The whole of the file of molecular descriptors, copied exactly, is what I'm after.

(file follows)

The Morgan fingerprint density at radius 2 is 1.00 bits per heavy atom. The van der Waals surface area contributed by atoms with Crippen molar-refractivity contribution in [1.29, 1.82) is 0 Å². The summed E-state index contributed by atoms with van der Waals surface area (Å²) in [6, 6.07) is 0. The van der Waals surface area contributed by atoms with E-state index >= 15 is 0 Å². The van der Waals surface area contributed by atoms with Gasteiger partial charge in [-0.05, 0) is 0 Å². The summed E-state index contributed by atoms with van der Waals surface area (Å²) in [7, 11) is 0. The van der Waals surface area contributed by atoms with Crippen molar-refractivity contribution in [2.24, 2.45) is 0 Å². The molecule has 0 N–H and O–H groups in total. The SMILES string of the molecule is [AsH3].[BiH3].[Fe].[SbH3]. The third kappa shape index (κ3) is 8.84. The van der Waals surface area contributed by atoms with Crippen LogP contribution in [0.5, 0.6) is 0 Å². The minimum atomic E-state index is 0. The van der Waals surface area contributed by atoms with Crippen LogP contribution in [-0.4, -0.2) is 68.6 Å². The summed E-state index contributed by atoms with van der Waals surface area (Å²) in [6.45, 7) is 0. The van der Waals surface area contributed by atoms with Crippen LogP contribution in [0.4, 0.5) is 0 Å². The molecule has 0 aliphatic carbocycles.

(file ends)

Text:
The Morgan fingerprint density at radius 2 is 1.00 bits per heavy atom. The van der Waals surface area contributed by atoms with Crippen molar-refractivity contribution in [1.29, 1.82) is 0 Å². The summed E-state index contributed by atoms with van der Waals surface area (Å²) in [6, 6.07) is 0. The van der Waals surface area contributed by atoms with E-state index >= 15 is 0 Å². The van der Waals surface area contributed by atoms with Gasteiger partial charge in [-0.05, 0) is 0 Å². The summed E-state index contributed by atoms with van der Waals surface area (Å²) in [7, 11) is 0. The van der Waals surface area contributed by atoms with Crippen molar-refractivity contribution in [2.24, 2.45) is 0 Å². The molecule has 0 N–H and O–H groups in total. The SMILES string of the molecule is [AsH3].[BiH3].[Fe].[SbH3]. The third kappa shape index (κ3) is 8.84. The van der Waals surface area contributed by atoms with Crippen LogP contribution in [0.5, 0.6) is 0 Å². The minimum atomic E-state index is 0. The van der Waals surface area contributed by atoms with Crippen LogP contribution in [-0.4, -0.2) is 68.6 Å². The summed E-state index contributed by atoms with van der Waals surface area (Å²) in [6.45, 7) is 0. The van der Waals surface area contributed by atoms with Crippen LogP contribution in [0.4, 0.5) is 0 Å². The molecule has 0 aliphatic carbocycles.